I stumbled over this book written by Robert Bird while browsing for odd RPG's to try out. I liked the cover and considered buying it, but I couldn't find any reviews at all. I asked reddit with no results, so I decided to buy it anyway because I liked the cover and my curiosity got the better of me. Also, it's quite cheap.
After a long wait, the book finally arrived in my mailbox and I was eager to check it out. I spent a good 2-3 hours giving it a brief readthrough while trying to catch the major points of it.
On the back of the cover, the book promises adventures with villains, wild animals, ruins of old, steamcars, and more. It's safe to say that this 258 page book delivers on all these points. But to what extent?
First off, it features a unique (as far as I know) playing card system, where each player has their own deck of cards. These cards serve as tools for resolving conflicts and challenges. It's an interesting concept but unfortunately fairly clunky, but more on that further down.
The setting features four archipelago island nations in the Meencan Sea. These are collectively known as the Meencan Islands. The author has gone out of his way to create a history with both humans and two other races: Mera, the descendants of mermaids, and Urgs, the ancient observers. The history details everything from the arrival of the humans and Mera, to the conflicts mainly caused by humans, and the technological advances. The two main technologies introduced are tools made from steel in the earlier days and machines and contraptions powered by steam in the later days.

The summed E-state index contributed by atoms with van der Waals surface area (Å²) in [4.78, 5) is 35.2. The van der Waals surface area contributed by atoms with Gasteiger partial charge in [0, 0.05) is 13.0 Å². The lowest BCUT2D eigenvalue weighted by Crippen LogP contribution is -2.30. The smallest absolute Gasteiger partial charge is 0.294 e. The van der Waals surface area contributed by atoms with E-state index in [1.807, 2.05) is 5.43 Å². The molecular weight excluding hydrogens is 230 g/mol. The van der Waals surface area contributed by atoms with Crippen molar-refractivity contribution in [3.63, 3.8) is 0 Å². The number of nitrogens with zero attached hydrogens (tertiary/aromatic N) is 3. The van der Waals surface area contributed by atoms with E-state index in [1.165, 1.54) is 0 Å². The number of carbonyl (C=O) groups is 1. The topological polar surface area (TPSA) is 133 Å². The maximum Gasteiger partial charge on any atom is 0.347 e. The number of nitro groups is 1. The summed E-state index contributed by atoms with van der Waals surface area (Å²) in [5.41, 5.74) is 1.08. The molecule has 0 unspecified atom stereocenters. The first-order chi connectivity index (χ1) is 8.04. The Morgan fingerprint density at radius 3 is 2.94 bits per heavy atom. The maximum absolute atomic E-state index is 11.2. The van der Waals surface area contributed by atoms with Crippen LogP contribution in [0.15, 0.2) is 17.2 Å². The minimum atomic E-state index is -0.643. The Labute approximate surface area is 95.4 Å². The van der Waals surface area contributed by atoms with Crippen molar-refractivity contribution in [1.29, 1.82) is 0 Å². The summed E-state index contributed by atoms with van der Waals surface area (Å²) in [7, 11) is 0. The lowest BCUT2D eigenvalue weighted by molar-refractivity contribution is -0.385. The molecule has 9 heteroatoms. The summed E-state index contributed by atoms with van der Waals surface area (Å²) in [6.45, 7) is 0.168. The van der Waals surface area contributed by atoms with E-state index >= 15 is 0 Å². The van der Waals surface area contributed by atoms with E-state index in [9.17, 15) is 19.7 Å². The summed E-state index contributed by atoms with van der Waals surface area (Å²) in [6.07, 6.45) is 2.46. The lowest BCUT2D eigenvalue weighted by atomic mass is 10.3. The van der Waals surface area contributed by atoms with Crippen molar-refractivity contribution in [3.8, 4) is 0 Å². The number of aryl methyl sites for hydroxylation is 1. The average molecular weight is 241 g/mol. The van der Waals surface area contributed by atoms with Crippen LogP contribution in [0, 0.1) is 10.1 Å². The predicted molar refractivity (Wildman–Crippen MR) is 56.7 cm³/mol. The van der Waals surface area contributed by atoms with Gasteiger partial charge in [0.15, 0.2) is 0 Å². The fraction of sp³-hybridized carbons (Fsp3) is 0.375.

There are also sections on time and seasons, organizations (factions), religions, and even some unique sports including fist fights called Fisticuffs, steamcar racing, and a variant of baseball called WahBaah. Facts on the primary islands of Meencan are introduced over roughly 10 pages, but oddly there's no map to be found.
The rules go into great detail on how to create characters. The main traits are Brawn, Talent, and Will. These all affect their respective skills and many other things such as health, defense, and awareness (perception). You choose a Life Experience, which is essentially a background of something that you're good at. There are five skills per trait, such as Athletics, Melee Weapons, Improvise, Marksmanship, Piloting, Deception, and Problem Solving.
The races all give some interesting perks, and there are a few different languages which the author details over two pages.
Finally, the character purchases equipment with the setting's currency called Jinni, which are steel coins with small pieces of gold stamped into them. There are two other denominations called Marca and Doola as well. A character sheet is provided at the back of the book.